Extensible Enums in Haskell

Posted on January 13, 2024

Your task is to write a library to work with an HTTP API of a service provider you use. A common pattern in these payloads is to use a string that is documented to be like an enumeration:

{ ...
  "detailed_result": "INVALID_TOKEN"

Where the values of the key "detailed_result" belong to a set of values which have some meaning attached to them.

You might be tempted, after reading their documentation, to enumerate each of the values in a sum-type:

data DetailedResult
  = InvalidToken
  | AddressMatchFailed
  deriving (Bounded, Eq, Enum, Show)

We can then use the aeson library to derive the JSON parser and serializer for us. This will work for a time until the service provider decides to add new values to the, pseudo-enumeration. For it is not a true enumeration but an open set of string constants. One that the service provider might add new members to without informing you.

In this post I will show you three ways we can handle this situation in Haskell. We want to make sure that our code only operates on valid values of this string. But we also want to make sure that we can accept new values without causing a parse failure. It’s also worth noting that we do trust this system to a degree and so storing unrecognized values is okay as long as we don’t use them.

The Cop Out: Avoid Types

This is the easiest solution. Don’t make it an enumeration or try to parse it at all. Treat the value as Text and match on the known values at run-time:

case detailedReason of
  _ -> error "Unrecognized detailed_reason"

The trade-off here is that we will not be able to lean on the type checker to help us. We will have to document the valid, recognized values somewhere. Programmers using our code will have to know to look those values up… and we better be careful about checking for spelling errors in the string literals we’re matching against.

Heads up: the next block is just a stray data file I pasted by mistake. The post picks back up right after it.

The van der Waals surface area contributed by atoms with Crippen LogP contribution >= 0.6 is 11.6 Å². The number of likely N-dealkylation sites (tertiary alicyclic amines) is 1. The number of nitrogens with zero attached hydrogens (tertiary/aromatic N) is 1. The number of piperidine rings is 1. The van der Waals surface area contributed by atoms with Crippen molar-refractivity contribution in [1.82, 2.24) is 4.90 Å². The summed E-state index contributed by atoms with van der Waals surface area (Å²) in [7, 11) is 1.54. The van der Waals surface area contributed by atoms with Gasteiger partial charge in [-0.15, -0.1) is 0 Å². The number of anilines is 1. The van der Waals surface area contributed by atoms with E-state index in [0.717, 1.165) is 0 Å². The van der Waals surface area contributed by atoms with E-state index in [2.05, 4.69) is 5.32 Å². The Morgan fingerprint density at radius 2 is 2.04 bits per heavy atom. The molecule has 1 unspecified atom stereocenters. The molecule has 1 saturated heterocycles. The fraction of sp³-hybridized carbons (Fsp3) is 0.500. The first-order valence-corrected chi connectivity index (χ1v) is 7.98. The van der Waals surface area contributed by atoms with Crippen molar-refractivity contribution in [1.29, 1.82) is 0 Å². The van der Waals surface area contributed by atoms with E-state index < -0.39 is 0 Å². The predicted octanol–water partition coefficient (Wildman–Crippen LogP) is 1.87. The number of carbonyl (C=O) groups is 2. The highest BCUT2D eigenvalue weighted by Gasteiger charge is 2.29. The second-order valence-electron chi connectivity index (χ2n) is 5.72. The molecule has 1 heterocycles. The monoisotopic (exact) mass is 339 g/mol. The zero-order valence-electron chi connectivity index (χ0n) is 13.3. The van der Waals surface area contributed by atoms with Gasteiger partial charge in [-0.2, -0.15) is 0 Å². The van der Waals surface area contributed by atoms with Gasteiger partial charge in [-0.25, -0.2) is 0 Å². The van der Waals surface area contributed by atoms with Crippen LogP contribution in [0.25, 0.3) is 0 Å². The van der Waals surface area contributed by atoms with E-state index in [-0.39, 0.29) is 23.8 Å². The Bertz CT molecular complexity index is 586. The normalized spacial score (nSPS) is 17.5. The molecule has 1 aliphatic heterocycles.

The Open-Ended Sum Type

This approach has many of the benefits of encoding an enumeration in a sum type with the addition of a constructor that holds any unrecognized value.

data DetailedResult
  = InvalidToken
  | AddressMatchFailed
  | UnrecognizedDetailedResult Text
  deriving (Eq, Show)

We will have to write the JSON instances by hand here.

All that is required from code that uses this type now is to avoid using the value of UnrecognizedDetailedResult when pattern matching.

processResult :: DetailedResult -> IO ()
processResult detailedResult = case detailedResult of
  InvalidToken -> putStrLn "Handling INVALID_TOKEN"
  AddressMatchFailed -> putStrLn "Handling ADDRESS_MATCH_FAILED"
  UnrecognizedDetailedResult _ ->
    -- Do not use the value of `UnrecognizedDetailedResult`...
    putStrLn "Skipping unrecognized result"

This approach allows us to lean more on the type system. It gives us the benefit of enumerating the valid, recognized values as constructors which will play nicely with our tooling. However the trade-off is that we will have to always handle the unrecognized case in our pattern matches. This means we have to avoid using the unrecognized value by convention since the type system will not prevent any callers from using it.

The Phantom Parameter

This solution uses type-level machinery. We want to be able to add a tag to our structure which will tell the type checker whether the value is recognized. This way we can write functions that only accept recognized values and get a type error if we make a mistake.

First we will need to use some language extensions:

{-# LANGUAGE EmptyDataDeriving #-}
{-# LANGUAGE FlexibleInstances #-}
{-# LANGUAGE StandaloneDeriving #-}

Let’s define some empty types to represent whether a value is recognized or not: